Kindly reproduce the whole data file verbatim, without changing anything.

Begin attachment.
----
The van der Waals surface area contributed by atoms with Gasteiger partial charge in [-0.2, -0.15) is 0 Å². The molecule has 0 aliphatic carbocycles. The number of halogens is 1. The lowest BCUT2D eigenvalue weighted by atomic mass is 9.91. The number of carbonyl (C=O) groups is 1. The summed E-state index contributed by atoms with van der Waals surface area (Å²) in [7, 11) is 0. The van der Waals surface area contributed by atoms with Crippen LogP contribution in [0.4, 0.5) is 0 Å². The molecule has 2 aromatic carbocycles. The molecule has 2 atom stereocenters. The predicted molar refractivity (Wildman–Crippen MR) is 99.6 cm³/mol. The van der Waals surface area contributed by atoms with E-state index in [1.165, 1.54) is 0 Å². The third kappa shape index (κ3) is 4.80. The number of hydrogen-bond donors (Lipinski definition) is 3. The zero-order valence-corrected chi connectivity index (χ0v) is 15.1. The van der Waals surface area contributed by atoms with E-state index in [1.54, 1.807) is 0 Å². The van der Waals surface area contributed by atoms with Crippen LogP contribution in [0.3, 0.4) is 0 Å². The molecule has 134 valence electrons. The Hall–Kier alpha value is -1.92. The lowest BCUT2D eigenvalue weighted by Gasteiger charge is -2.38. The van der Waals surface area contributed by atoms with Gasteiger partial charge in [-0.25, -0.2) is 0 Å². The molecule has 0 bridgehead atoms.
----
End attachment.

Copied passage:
The van der Waals surface area contributed by atoms with Gasteiger partial charge in [-0.2, -0.15) is 0 Å². The molecule has 0 aliphatic carbocycles. The number of halogens is 1. The lowest BCUT2D eigenvalue weighted by atomic mass is 9.91. The number of carbonyl (C=O) groups is 1. The summed E-state index contributed by atoms with van der Waals surface area (Å²) in [7, 11) is 0. The van der Waals surface area contributed by atoms with Crippen LogP contribution in [0.4, 0.5) is 0 Å². The molecule has 2 aromatic carbocycles. The molecule has 2 atom stereocenters. The predicted molar refractivity (Wildman–Crippen MR) is 99.6 cm³/mol. The van der Waals surface area contributed by atoms with E-state index in [1.165, 1.54) is 0 Å². The third kappa shape index (κ3) is 4.80. The number of hydrogen-bond donors (Lipinski definition) is 3. The zero-order valence-corrected chi connectivity index (χ0v) is 15.1. The van der Waals surface area contributed by atoms with E-state index in [1.54, 1.807) is 0 Å². The van der Waals surface area contributed by atoms with Crippen LogP contribution in [0.3, 0.4) is 0 Å². The molecule has 134 valence electrons. The Hall–Kier alpha value is -1.92. The lowest BCUT2D eigenvalue weighted by Gasteiger charge is -2.38. The van der Waals surface area contributed by atoms with Gasteiger partial charge in [-0.25, -0.2) is 0 Å². The molecule has 0 bridgehead atoms.